Tag Archives: hierarchy

OQGRAPH update: speed, maze example, 5.0 packages

Antony has done a bit of magic, considerably speeding up inserts. Since the base implementation does not have persistence, insert speed is particularly important. Copying the 2×89,051 edges for the Tree-of-Life example is now near-instant.

The delete bug has been fixed.

There’s a new Maze example in the OQGRAPH trunk on Launchpad, first introduced in my MySQL University session. I created/inserted a maze of 1 million rooms (that comes to about 3 million edges), and OQGRAPH found the shortest path (122330 steps for this particular maze) in abound one second. That’s pretty good, I think!

Last but not least, the OurDelta builds of MySQL 5.0.87-d10 have been published (for all Debian, Ubuntu, CentOS/RHEL, generic) and the -Sail edition of the packages have OQGRAPH built-in. So if you use 5.0 or just want to play, it’s now very easy to get started!

Earlier in the week we received a message from an early OQGRAPH adopter, telling how he’s using it to manage paths in his IP network: calculations that would previously require many minutes are now completed in a fraction of a second and a single query. He admitted to be pretty much an all Oracle shop, with this OQGRAPH app being his first exploration of MySQL space. He loves OQGRAPH, and I suppose that by proxy implies he likes MySQL too ;-)

Walking the Tree of Life in simple SQL

Antony and I are busy getting the Open Query GRAPH Engine code ready so you all can play with it, but we needed to test with a larger dataset to make sure all was fundamentally well with the system.

We have some intersting suitable dataset sources, but the first we tried in ernest because it was easy to get in (thanks to Roland Bouman for both the idea and providing xslt stylesheets to transform the set), was the Tree of Life which is a hierarchy of 89052 entries showing how biological species on earth are related to eachother.

GRAPH engine operates in a directed fashion, so I inserted the connections both ways resulting in 178102 entries. So, I inserted A->B as well as B->A for each connection. So we now have a real graph, not just a simple tree.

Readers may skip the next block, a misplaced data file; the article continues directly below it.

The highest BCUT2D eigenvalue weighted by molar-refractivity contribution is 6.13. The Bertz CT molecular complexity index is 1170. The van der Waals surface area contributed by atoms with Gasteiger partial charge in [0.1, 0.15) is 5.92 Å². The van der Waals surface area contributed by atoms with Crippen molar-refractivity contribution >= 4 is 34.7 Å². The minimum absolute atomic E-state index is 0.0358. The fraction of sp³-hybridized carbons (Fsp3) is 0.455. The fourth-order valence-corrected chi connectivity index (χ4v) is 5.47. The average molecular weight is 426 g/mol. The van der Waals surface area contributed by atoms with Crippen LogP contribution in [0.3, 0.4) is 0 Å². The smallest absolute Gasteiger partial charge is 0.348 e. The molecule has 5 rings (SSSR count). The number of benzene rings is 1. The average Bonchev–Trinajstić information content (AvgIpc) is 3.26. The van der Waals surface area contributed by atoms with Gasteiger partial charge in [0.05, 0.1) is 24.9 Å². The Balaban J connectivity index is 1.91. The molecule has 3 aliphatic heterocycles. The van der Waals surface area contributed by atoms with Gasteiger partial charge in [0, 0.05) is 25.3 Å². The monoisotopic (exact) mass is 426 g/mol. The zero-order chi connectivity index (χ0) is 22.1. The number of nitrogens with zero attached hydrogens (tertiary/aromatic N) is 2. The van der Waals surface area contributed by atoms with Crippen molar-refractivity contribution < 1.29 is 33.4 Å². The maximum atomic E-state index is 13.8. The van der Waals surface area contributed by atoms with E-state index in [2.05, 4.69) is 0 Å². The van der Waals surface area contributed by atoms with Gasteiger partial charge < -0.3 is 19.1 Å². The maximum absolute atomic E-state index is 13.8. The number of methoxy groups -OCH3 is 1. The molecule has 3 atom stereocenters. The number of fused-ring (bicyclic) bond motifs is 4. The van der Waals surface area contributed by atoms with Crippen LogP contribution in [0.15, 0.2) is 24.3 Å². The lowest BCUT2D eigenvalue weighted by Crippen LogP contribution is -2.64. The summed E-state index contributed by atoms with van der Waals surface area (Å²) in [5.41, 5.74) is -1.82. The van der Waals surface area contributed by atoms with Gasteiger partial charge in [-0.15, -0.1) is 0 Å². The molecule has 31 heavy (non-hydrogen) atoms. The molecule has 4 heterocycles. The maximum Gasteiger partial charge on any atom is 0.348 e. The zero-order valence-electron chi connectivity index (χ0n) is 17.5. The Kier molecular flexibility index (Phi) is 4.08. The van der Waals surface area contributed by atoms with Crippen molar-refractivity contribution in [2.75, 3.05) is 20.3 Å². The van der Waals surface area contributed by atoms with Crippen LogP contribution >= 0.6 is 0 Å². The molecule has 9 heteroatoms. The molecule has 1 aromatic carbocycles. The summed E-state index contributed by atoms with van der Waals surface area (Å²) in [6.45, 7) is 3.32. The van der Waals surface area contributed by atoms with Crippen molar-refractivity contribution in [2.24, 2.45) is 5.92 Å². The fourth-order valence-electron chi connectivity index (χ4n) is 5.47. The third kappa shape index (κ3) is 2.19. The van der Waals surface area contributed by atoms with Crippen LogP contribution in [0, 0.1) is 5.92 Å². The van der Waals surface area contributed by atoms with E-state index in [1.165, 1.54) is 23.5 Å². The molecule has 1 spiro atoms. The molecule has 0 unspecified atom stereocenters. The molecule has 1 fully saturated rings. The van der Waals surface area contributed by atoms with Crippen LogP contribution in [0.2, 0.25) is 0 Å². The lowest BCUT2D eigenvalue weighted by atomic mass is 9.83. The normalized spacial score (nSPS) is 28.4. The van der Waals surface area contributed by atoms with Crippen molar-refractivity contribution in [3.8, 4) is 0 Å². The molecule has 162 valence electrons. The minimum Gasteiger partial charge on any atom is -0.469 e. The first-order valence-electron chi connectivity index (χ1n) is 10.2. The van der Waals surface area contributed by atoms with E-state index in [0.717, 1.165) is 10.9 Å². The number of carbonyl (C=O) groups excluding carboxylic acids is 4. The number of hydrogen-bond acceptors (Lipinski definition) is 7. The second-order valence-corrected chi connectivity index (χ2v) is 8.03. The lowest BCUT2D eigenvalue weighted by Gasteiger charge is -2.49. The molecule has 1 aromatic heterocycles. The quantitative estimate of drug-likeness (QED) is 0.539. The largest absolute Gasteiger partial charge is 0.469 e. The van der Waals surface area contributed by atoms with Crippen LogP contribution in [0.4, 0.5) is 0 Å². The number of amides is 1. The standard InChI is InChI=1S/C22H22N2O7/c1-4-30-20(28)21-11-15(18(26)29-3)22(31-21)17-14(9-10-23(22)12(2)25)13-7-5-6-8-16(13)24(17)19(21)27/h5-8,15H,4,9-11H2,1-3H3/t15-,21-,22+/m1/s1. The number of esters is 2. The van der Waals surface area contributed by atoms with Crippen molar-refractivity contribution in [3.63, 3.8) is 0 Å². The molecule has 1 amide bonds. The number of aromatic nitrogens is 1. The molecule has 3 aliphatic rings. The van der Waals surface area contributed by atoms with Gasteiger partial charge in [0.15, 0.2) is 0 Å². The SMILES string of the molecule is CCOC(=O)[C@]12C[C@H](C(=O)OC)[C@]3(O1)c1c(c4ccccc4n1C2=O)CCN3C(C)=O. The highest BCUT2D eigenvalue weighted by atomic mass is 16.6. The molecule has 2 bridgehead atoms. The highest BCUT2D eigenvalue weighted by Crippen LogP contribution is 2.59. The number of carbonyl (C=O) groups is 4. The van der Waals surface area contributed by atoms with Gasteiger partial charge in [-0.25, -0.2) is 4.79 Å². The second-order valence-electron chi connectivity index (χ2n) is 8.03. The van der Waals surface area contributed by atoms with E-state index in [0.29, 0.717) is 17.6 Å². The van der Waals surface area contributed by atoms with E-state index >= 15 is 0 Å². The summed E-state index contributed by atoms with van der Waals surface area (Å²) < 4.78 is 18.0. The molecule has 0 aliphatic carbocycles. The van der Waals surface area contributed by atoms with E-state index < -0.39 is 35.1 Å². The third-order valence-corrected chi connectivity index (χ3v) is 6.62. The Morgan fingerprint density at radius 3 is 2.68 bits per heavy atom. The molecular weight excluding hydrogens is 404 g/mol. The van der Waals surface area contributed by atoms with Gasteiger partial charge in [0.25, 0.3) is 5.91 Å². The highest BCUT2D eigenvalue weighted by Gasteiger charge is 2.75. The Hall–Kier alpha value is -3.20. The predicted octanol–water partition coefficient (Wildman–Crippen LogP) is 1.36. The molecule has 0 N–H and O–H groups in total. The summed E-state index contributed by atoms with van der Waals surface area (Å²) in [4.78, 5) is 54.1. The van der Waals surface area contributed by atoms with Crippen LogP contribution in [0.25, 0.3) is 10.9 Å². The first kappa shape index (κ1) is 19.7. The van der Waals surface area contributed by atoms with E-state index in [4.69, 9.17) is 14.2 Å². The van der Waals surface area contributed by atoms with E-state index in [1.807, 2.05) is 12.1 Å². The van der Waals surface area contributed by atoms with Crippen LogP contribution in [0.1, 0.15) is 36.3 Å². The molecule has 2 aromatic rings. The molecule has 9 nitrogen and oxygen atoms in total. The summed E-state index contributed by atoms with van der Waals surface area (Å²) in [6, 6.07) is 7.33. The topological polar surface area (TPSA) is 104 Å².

Just like with my previous post, we have a separate table that contains the name of the species. For query simplicity, I looked up the id the start/end name separately. By the way, latch=1 indicates we use Dijkstra’s shortest-path algorithm for our search.

# with all that explained, let’s find ourselves in the tree of life!
SELECT GROUP_CONCAT(name ORDER BY seq SEPARATOR ‘ -> ‘) AS path FROM tol_graph JOIN tol ON (linkid=id) WHERE latch=1 AND origid=1 AND destid=16421 \G
*************************** 1. row ***************************
path: Life on Earth -> Eukaryotes -> Unikonts -> Opisthokonts -> Animals -> Bilateria -> Deuterostomia -> Chordata -> Craniata -> Vertebrata -> Gnathostomata -> Teleostomi -> Osteichthyes -> Sarcopterygii -> Terrestrial Vertebrates -> Tetrapoda -> Reptiliomorpha -> Amniota -> Synapsida -> Eupelycosauria -> Sphenacodontia -> Sphenacodontoidea -> Therapsida -> Theriodontia -> Cynodontia -> Mammalia -> Eutheria -> Primates -> Catarrhini -> Hominidae -> Homo -> Homo sapiens
1 row in set (0.13 sec)

# how are we related to the family of plants containing the banana
SELECT GROUP_CONCAT(name ORDER BY seq SEPARATOR ‘ -> ‘) AS path FROM tol_graph JOIN tol ON (linkid=id) WHERE latch=1 AND origid=16421 AND destid=21506 \G
*************************** 1. row ***************************
path: Homo sapiens -> Homo -> Hominidae -> Catarrhini -> Primates -> Eutheria -> Mammalia -> Cynodontia -> Theriodontia -> Therapsida -> Sphenacodontoidea -> Sphenacodontia -> Eupelycosauria -> Synapsida -> Amniota -> Reptiliomorpha -> Tetrapoda -> Terrestrial Vertebrates -> Sarcopterygii -> Osteichthyes -> Teleostomi -> Gnathostomata -> Vertebrata -> Craniata -> Chordata -> Deuterostomia -> Bilateria -> Animals -> Opisthokonts -> Unikonts -> Eukaryotes -> Archaeplastida (Plantae) -> Green plants -> Streptophyta -> Embryophytes -> Spermatopsida -> Angiosperms -> Monocotyledons -> Zingiberanae -> Musaceae
1 row in set (0.06 sec)

Obviously, this search needs to find its way up the tree then find the appropriate other branch.

# finally, our connection retro-viruses
SELECT GROUP_CONCAT(name ORDER BY seq SEPARATOR ‘ -> ‘) AS path FROM tol_graph JOIN tol ON (linkid=id) WHERE latch=1 AND origid=16421 AND destid=57380 \G
*************************** 1. row ***************************